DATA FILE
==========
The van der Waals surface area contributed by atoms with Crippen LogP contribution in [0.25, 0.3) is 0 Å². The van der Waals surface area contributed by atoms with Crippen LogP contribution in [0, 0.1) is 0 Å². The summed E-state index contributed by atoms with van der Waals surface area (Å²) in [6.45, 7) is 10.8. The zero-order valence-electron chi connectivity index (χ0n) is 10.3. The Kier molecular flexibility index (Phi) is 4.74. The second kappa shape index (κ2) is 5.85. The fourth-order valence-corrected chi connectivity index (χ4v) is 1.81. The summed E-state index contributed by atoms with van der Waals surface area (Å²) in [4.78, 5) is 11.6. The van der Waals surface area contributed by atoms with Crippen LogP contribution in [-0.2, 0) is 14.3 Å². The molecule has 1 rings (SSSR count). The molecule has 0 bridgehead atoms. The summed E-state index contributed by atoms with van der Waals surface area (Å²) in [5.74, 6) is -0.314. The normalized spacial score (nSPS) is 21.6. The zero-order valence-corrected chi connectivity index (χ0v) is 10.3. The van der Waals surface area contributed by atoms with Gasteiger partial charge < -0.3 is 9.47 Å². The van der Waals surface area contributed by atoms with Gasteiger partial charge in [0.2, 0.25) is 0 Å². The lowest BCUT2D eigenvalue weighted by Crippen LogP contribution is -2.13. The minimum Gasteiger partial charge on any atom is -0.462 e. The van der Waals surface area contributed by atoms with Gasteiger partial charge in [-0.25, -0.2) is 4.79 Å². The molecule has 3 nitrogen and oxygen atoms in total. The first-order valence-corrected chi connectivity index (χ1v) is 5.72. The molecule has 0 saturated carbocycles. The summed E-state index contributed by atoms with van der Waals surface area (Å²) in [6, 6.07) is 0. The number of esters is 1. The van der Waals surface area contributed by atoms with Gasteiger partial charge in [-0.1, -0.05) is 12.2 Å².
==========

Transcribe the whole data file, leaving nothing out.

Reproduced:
The van der Waals surface area contributed by atoms with Crippen LogP contribution in [0.25, 0.3) is 0 Å². The van der Waals surface area contributed by atoms with Crippen LogP contribution in [0, 0.1) is 0 Å². The summed E-state index contributed by atoms with van der Waals surface area (Å²) in [6.45, 7) is 10.8. The zero-order valence-electron chi connectivity index (χ0n) is 10.3. The Kier molecular flexibility index (Phi) is 4.74. The second kappa shape index (κ2) is 5.85. The fourth-order valence-corrected chi connectivity index (χ4v) is 1.81. The summed E-state index contributed by atoms with van der Waals surface area (Å²) in [4.78, 5) is 11.6. The van der Waals surface area contributed by atoms with Crippen LogP contribution in [-0.2, 0) is 14.3 Å². The molecule has 1 rings (SSSR count). The molecule has 0 bridgehead atoms. The summed E-state index contributed by atoms with van der Waals surface area (Å²) in [5.74, 6) is -0.314. The normalized spacial score (nSPS) is 21.6. The zero-order valence-corrected chi connectivity index (χ0v) is 10.3. The van der Waals surface area contributed by atoms with Gasteiger partial charge < -0.3 is 9.47 Å². The van der Waals surface area contributed by atoms with Gasteiger partial charge in [0.2, 0.25) is 0 Å². The lowest BCUT2D eigenvalue weighted by Crippen LogP contribution is -2.13. The minimum Gasteiger partial charge on any atom is -0.462 e. The van der Waals surface area contributed by atoms with Gasteiger partial charge in [-0.25, -0.2) is 4.79 Å². The molecule has 3 nitrogen and oxygen atoms in total. The first-order valence-corrected chi connectivity index (χ1v) is 5.72. The molecule has 0 saturated carbocycles. The summed E-state index contributed by atoms with van der Waals surface area (Å²) in [6, 6.07) is 0. The number of esters is 1. The van der Waals surface area contributed by atoms with Gasteiger partial charge in [-0.1, -0.05) is 12.2 Å².